Early and habitual alcohol use is prodromal to alcohol dependence. Multiple factors including genetics and environment contribute to early and habitual drinking. Numerous studies have suggested cerebral structures and functions as an intermediate phenotype of alcohol misuse and vulnerability to alcohol dependence. On the other hand, while there is abundant information on how cerebral structures and functions are altered as a result of chronic alcohol use, little is known about these influences in non-dependent early and habitual drinking. In particular, what are the neural correlates that would predict increase in problem drinking and the quantity and frequency of alcohol use in non-dependent individuals? To address this question, we propose to recruit a large sample of early alcohol drinkers for magnetic resonance imaging (MRI) studies and clinical follow-up. Volunteers will undergo detailed medical and psychiatric assessments including their drinking behaviors, participate in MRI studies to evaluate cerebral structures (voxel-based morphometry or VBM), white matter integrity (diffusion tensor imaging or DTI), and functions of the component processes of cognitive control and alcohol cue reactivity (functional MRI or fMRI). We will engage all participants in a two-year clinical follow-up with tri-monthly assessments of their drinking behaviors. Head hair ethyl glucuronide will be quantified at baseline and every other follow-up, as a complementary index of alcohol consumption. For each of these neural measures, we will examine how they predict changes in drinking behavior, both independently and synergistically. Our overarching goal is to identify cerebral endophenotypes that best describe non-dependent early, habitual drinking and predict changes in problem drinking as well as the frequency and quantity of drinking. The potential findings would characterize the circuit biomarkers of early habitual drinking at a level of details that are critically needed and yet not currently available. Most importantly, these neural markers would help identify and facilitate early intervention for individuals at risk of developing heavy drinking and alcohol dependence.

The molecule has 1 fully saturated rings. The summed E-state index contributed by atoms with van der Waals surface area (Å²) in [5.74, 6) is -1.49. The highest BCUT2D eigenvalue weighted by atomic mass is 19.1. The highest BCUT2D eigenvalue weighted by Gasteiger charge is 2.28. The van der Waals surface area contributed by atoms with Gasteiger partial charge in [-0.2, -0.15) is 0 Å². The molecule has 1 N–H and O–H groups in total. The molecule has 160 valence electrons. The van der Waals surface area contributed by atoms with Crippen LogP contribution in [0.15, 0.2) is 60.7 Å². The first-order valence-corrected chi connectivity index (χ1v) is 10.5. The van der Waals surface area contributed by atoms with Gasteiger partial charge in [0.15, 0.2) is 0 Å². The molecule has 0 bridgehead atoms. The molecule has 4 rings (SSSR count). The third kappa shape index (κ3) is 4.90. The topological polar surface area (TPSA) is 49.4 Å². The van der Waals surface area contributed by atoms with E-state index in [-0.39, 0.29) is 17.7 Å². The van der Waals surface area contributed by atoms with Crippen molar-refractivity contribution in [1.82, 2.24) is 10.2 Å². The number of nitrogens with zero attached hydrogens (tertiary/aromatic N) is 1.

Alcohol dependence is often preceded by a period of non-dependent habitual drinking. Current research has provided much information on how brain structures and functions are altered in individuals who are dependent drinkers, but far less is known about these cerebral processes in non-dependent drinkers. Combining brain imaging and prospective clinical assessments, we could identify these neural markers and individuals at risk of developing alcohol dependence.
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